I got my own copy of Funnyball in the mail today, and was I ever excited to find the punctuation error in the introduction. Those of you who like to collect memorabilia with goof-ups had better hurry: I'll be correcting that one in the next 24 hours or so. I was so enthralled that I flipped through the book all the way to the funeral home tonight.
Oh, by the way, this post isn't going to be particularly baseball-related.
My uncle Jan was known as “Big Jan” because he'd passed on his proper name, January August May, to his son. It was a name I'd heard so often that it was no longer unusual or bizarre; it simply represented the jovial, round man with the thick Hoosier accent who punctuated my childhood memories.
Uncle Jan was an early adopter of technologies, so his house was always full of forward-thinking innovations, if not always fully functional ones. He was the first person I ever knew with a big screen television and a satellite dish. The satellite dish stretched up as tall as his tiny ranch house in rural Indiana and took as long as 10 minutes to change between feeds. Still, it meant that I could watch Smurfs twice in a row when I stayed for a visit in my early childhood.
Uncle Jan was an eclectic collector. His bedroom ceiling was filled with wind chimes. His cabinets were filled with fiber optics, holograms, and Van de Graaff machines. His driveway was filled with tiny cars like VW rabbits and AMC Pacers. His garage was filled with sheet metal, duct tape, and odds-and-ends that he picked up from people's houses where he installed heating and air conditioning systems. It was from these pieces that he assembled Pissbot, a robot that stood on his front lawn, repeating his own name to passers-by and displaying the strategically placed hose that earned him his name.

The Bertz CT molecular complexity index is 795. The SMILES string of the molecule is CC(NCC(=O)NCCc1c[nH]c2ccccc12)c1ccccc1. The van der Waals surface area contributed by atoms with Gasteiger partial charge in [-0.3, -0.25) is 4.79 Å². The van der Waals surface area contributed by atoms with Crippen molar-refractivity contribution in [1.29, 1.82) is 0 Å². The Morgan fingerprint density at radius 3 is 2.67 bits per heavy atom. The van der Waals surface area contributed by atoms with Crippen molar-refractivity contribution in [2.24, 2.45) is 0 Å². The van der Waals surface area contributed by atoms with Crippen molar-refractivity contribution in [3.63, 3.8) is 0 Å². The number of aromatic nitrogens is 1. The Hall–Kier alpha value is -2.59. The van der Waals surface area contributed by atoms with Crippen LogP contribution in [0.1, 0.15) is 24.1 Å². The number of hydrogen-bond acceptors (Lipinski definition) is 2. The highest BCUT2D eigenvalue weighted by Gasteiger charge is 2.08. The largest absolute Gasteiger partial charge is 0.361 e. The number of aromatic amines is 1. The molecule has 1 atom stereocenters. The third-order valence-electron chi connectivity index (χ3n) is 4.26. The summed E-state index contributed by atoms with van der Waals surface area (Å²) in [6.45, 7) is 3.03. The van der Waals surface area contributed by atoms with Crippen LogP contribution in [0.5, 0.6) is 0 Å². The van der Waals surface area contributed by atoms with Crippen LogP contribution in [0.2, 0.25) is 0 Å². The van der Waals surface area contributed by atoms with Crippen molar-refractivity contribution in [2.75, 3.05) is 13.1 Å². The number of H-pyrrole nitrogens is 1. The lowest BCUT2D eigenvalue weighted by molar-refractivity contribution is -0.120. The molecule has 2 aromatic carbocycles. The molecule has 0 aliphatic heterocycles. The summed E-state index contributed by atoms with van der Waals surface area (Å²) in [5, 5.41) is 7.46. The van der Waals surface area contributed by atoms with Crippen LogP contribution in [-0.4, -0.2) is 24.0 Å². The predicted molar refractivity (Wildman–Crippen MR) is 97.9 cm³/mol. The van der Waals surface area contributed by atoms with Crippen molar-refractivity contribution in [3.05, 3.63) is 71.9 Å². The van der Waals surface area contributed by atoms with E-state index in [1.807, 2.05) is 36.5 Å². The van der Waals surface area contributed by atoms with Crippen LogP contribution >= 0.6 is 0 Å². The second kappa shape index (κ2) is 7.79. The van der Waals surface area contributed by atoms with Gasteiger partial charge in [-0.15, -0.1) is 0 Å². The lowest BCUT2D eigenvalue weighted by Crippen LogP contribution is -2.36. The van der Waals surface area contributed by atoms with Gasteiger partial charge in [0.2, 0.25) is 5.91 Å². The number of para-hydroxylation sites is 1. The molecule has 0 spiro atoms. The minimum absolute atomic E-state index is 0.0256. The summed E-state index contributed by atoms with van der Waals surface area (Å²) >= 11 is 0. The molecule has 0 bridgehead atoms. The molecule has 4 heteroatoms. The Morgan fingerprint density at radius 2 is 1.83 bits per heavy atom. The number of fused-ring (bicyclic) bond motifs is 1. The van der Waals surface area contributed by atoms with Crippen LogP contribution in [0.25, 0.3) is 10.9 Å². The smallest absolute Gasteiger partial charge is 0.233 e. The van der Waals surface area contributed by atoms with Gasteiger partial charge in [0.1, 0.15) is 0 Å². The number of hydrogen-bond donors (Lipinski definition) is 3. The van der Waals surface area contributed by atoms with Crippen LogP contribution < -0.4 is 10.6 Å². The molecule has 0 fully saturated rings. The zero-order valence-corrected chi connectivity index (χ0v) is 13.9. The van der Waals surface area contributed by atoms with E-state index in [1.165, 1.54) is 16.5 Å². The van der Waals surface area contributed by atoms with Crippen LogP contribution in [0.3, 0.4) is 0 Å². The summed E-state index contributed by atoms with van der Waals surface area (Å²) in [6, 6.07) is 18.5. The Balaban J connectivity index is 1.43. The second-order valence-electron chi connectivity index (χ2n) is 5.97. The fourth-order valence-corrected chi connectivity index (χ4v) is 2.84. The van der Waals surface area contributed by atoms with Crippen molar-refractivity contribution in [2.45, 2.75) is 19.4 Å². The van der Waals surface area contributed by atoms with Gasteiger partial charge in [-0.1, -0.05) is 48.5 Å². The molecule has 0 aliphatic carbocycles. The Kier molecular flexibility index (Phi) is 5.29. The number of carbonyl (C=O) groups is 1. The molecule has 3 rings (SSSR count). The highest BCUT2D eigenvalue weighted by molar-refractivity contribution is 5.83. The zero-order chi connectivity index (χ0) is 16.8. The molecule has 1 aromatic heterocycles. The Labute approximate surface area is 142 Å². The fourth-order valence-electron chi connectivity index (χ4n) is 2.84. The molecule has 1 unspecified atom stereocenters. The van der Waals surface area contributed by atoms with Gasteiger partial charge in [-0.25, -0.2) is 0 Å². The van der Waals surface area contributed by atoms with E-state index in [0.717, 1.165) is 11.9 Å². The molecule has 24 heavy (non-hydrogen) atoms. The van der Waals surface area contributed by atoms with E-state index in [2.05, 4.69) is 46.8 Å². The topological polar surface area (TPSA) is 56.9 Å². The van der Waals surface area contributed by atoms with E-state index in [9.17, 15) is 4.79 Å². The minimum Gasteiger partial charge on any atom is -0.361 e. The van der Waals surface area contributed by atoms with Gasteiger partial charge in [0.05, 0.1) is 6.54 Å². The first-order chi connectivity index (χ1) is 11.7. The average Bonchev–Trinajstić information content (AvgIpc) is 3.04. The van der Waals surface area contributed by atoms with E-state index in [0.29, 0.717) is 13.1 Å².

Uncle Jan was a lover of animals and plants. His little domicile was home to dogs, birds, guinea pigs, and whatever other creatures didn't have any other place to go. For a while, Uncle Jan would rove around his neighborhood at night planting apples in his neighbors' yards. During that phase, he liked to call himself “Janny Appleseed.”
Uncle Jan was a nontraditional thinker. He would carry around photos of forests or fields of wheat and, in all seriousness, point out to you where you could see the face of a fairy or the footsteps of a fleeing leprechaun. I so clearly remember when, after helping us evaluate the foundation of a house we were considering buying, he pulled out these photos and subjected the real estate agent to them. The fact that she didn't warily edge away won her my business loyalty.
Uncle Jan was a selfless philanthropist. He didn't just volunteer to carry his and his wife's families on his back, but people he just met on the street as well. His penchant for giving away labor and materials was what eventually drove his heating and air conditioning business under. Uncle Jan defined the phrase “generous to a fault.” And though just about every single thing he contributed to my young life turned bad in one way or another, it was impossible not to maintain an image of him as this generous oddball, an all-year Santa in a white tee of questionable cleanliness and yellow ruler suspenders.
As I sat tonight in the funeral home's chapel, I was struck by how odd the scene was. This was the man who took his family for massive kite-flying outings; would he have approved of his loved ones weeping to the tune of John Mayer?
But before we left, they played th B-52's, and all was as he would have had it.